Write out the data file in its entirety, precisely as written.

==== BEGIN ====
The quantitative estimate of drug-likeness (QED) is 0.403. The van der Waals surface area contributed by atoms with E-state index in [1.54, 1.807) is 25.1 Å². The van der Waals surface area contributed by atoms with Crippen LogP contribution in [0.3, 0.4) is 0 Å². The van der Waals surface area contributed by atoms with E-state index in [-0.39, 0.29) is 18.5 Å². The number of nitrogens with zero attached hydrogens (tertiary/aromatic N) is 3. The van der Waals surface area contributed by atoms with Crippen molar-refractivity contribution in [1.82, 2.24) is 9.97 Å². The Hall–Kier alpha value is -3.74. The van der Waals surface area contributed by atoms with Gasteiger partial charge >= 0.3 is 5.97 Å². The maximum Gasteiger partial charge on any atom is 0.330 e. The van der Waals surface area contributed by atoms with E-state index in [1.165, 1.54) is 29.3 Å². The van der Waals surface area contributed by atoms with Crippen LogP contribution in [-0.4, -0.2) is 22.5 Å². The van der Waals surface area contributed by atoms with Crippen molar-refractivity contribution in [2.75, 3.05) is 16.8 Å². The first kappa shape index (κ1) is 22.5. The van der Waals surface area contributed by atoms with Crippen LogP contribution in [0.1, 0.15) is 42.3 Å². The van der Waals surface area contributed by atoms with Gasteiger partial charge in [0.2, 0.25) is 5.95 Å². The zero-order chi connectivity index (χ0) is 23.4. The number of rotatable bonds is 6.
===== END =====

The quantitative estimate of drug-likeness (QED) is 0.403. The van der Waals surface area contributed by atoms with E-state index in [1.54, 1.807) is 25.1 Å². The van der Waals surface area contributed by atoms with Crippen LogP contribution in [0.3, 0.4) is 0 Å². The van der Waals surface area contributed by atoms with E-state index in [-0.39, 0.29) is 18.5 Å². The number of nitrogens with zero attached hydrogens (tertiary/aromatic N) is 3. The van der Waals surface area contributed by atoms with Crippen molar-refractivity contribution in [1.82, 2.24) is 9.97 Å². The Hall–Kier alpha value is -3.74. The van der Waals surface area contributed by atoms with Gasteiger partial charge >= 0.3 is 5.97 Å². The maximum Gasteiger partial charge on any atom is 0.330 e. The van der Waals surface area contributed by atoms with E-state index in [1.165, 1.54) is 29.3 Å². The van der Waals surface area contributed by atoms with Crippen LogP contribution in [-0.4, -0.2) is 22.5 Å². The van der Waals surface area contributed by atoms with Crippen molar-refractivity contribution in [2.75, 3.05) is 16.8 Å². The first kappa shape index (κ1) is 22.5. The van der Waals surface area contributed by atoms with Crippen LogP contribution in [0.1, 0.15) is 42.3 Å². The van der Waals surface area contributed by atoms with Gasteiger partial charge in [0.2, 0.25) is 5.95 Å². The zero-order chi connectivity index (χ0) is 23.4. The number of rotatable bonds is 6.